Louisiana v. BourgeoisAnnotate this Case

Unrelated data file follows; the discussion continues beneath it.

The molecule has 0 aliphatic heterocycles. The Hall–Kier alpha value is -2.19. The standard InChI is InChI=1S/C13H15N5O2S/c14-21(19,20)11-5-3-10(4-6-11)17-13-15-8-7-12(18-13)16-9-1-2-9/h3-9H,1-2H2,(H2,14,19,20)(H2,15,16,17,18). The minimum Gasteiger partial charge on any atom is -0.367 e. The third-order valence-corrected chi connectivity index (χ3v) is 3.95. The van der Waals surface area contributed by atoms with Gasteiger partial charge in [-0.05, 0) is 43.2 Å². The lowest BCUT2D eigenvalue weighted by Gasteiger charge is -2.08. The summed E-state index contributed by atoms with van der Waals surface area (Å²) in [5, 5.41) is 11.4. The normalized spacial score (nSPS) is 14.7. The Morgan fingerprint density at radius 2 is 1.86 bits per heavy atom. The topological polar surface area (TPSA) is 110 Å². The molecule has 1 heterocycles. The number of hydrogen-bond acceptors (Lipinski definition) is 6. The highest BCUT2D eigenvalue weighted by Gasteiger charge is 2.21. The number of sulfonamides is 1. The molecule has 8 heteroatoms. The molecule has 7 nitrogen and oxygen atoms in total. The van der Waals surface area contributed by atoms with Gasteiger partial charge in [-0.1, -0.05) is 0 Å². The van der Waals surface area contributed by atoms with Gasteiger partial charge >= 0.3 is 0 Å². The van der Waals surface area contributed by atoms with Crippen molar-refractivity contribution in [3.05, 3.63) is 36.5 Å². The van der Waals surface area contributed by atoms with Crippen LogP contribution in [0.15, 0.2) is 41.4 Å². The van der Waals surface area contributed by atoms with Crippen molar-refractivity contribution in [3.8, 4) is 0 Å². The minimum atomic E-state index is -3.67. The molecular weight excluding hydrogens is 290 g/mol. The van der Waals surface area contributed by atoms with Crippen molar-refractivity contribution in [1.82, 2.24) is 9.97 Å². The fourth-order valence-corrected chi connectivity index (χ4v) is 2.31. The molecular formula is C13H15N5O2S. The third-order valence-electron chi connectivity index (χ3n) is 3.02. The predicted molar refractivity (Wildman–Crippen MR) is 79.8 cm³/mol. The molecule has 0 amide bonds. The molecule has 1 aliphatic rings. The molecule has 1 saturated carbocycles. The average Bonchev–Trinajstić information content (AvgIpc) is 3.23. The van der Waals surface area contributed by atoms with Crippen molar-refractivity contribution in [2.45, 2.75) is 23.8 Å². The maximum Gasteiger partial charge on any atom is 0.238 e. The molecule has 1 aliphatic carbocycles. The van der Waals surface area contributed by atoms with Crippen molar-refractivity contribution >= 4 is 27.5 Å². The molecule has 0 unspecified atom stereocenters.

Defendant James Bourgeois, an elected member of the Lafourche Parish Council, was found guilty by a unanimous jury of filing or maintaining false public records. The charge arose from the allegation that defendant had falsely asserted in his Parish Council election qualifying form that he was domiciled in Lafourche Parish. The trial court sentenced him to a suspended sentence of three years imprisonment at hard labor with two years of probation. The court of appeal reversed the conviction and vacated the sentence because it found the evidence insufficient to prove that defendant falsely represented his domicile on his qualifying form. There was no dispute that the election qualifying form was a public record and that defendant filed it. The sole question for the Louisiana Supreme Court was whether the evidence, when viewed under the due process standard of Jackson v. Virginia, was sufficient to prove the form contained a false statement with regard to defendant’s domicile. The Supreme Court determined the State’s case “was not so lacking that it should not have even been submitted to the jury. The State introduced evidence from which the jury could rationally find that defendant had abandoned his domicile in Lafourche Parish and established a new domicile in Jefferson Parish by the time he filed his election qualifying form. The jury was not forced to speculate to reach this conclusion, as the court of appeal found.” Accordingly, judgment was reversed and defendant’s conviction and sentence were reinstated.